Understanding that context is important to fixing the issues, but at the end of the day, these mistakes are not acceptable. They aren’t acceptable to us, are not acceptable to the court or Congress, and not acceptable to the public. Nor should they be.
We knew we had work to do. So, we’ve implemented key reforms including:
- Changing default settings in FBI systems so that you must affirmatively “opt in” to query 702 information;
- Requiring FBI personnel to record specific, written justifications before accessing 702 information from a U.S. person query;
- Imposing pre-approval requirements for certain types of sensitive U.S. person or large-scale questions; and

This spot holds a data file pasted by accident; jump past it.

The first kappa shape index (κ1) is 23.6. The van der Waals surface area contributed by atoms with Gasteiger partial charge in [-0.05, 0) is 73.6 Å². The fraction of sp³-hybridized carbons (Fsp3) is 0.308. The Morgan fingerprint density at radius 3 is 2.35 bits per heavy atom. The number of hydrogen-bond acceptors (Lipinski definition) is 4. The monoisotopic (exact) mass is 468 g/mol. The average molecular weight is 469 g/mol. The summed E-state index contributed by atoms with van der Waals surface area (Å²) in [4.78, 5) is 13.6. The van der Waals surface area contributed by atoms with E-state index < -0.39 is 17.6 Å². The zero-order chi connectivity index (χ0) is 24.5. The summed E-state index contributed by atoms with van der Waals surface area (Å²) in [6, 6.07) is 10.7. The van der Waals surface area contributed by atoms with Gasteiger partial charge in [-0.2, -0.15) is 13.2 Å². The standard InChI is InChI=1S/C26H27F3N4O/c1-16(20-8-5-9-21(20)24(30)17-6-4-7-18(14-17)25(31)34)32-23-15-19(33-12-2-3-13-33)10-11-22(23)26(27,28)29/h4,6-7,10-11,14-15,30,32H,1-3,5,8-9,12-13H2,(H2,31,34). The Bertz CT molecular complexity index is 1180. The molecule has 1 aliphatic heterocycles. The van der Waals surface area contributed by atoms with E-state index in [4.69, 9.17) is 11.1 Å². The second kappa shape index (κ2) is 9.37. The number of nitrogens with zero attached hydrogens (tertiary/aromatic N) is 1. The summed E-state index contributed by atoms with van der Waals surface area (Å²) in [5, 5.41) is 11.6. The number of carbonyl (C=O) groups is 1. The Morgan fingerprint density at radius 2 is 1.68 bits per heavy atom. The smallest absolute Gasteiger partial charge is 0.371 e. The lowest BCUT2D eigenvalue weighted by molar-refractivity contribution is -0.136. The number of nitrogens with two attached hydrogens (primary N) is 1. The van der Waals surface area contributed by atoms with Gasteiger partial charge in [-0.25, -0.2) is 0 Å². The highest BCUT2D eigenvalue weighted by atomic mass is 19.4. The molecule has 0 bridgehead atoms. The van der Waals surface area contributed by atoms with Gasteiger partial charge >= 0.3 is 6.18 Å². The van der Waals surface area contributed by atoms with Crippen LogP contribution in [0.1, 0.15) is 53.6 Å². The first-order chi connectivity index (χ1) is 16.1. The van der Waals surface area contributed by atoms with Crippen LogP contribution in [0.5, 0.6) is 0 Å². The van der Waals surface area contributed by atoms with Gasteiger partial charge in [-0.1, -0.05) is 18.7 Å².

- Improving guidance and training.
We are already seeing concrete improvements as a result of these efforts. There has been a dramatic decrease in the total number of U.S. person queries since the FBI adopted these reforms in 2021, along with a significant reduction in the number of inadvertent queries of 702 data. And we’ve made these advances, without undermining the value of Section 702.
But I want to be clear, this is about more than just imposing a checklist of new requirements.
Our fundamental task is to ensure that we are building a culture of compliance—a culture that recognizes the harm caused by even the smallest mistakes. Of course, there are going to be compliance incidents in a complex system, involving human beings, trying to work on tremendously difficult problems under time pressure. But the reality is that every mistake undermines public trust and confidence in how we use these tools.